Swedish Lessons in Winter Driving
Five tips from Volvo’s chief driving instructor, Bengt Norberg
As Canadians, we tend to think we’re pretty good at driving in winter conditions. But we’ve got nothing on the Swedes. Driving on ice is not just a normal part of life in northern Sweden—it’s a matter of survival. Cars have tires studded with metal spikes and extra spotlights to illuminate the darkness, which, in early February, lasts most of the day. A family SUV on its way to the grocery store looks like it’s kitted out for an expedition across Antarctica.
We drove Volvo’s new wagon, the V90 CrossCountry, and the hybrid XC90 SUV from Östersund airport to Åre, a ski resort 600 kilometres north of Stockholm. The V90’s all-wheel system did an excellent job scrabbling for grip. Along the way, we picked up some extreme winter driving tips from the Ice Man himself: Bengt Norberg, Volvo’s chief driving instructor and a member of the Volvo stunt driving team.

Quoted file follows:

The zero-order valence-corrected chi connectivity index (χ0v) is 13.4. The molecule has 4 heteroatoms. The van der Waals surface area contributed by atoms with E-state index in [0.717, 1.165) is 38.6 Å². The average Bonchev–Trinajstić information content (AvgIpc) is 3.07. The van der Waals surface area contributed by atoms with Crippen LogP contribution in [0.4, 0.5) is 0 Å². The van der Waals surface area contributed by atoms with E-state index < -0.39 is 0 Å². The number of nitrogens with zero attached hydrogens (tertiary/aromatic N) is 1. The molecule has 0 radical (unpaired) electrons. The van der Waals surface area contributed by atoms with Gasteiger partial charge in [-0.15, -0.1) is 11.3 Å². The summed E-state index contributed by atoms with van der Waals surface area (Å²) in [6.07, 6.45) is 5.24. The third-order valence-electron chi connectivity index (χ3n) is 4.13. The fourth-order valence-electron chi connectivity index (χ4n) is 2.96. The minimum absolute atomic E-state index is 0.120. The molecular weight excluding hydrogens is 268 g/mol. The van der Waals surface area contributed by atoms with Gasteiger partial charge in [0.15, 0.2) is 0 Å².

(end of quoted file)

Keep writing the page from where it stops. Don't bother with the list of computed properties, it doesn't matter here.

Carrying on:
Here are his top five tips for driving on snow and ice:
Use Extreme Caution
Slow down before the corner. “A lot of people go too fast and end up in an accident,” says Norberg. Obvious, maybe, but it’s hard to know just how slow is slow enough. Err on the side of extreme caution at first, until you get a feel for the conditions.
Don’t Trust the Signs
“The second-biggest mistake is that people read the traffic sign,” says Norberg. “They don’t look at what’s under the tires.” Just because a sign indicates the speed limit is 80 km/h, that doesn’t mean it’s safe to go that fast when there’s snow and ice on the road.
Be Aware of Wildlife
The more alert you are, the more likely you are to spot a moose or other large animal before it’s too late. If you see a moose on the road, slam the brakes hard, and let the anti-lock system do its thing. If it’s possible to swerve around behind the moose, do it.
Test the Brakes
You can’t judge how slippery the road surface is just by looking; you need to test it. On an empty stretch of road, look in the rear-view mirror to make sure there are no cars behind you. If it’s all clear, “press down [lightly] on the brakes to feel how slippery it is out on the road,” says Norberg. Keep that in mind when coming up to traffic lights and stop signs.
If the front wheels start to slide, brake gently. If the back wheels start to slide, the stability-control system will likely react before you do. All you need to do is keep your eyes and the front wheels looking and pointing where you want to go. The stability-control system may make a rumbling sound, like anti-lock brakes, but don’t panic—it’s perfectly normal.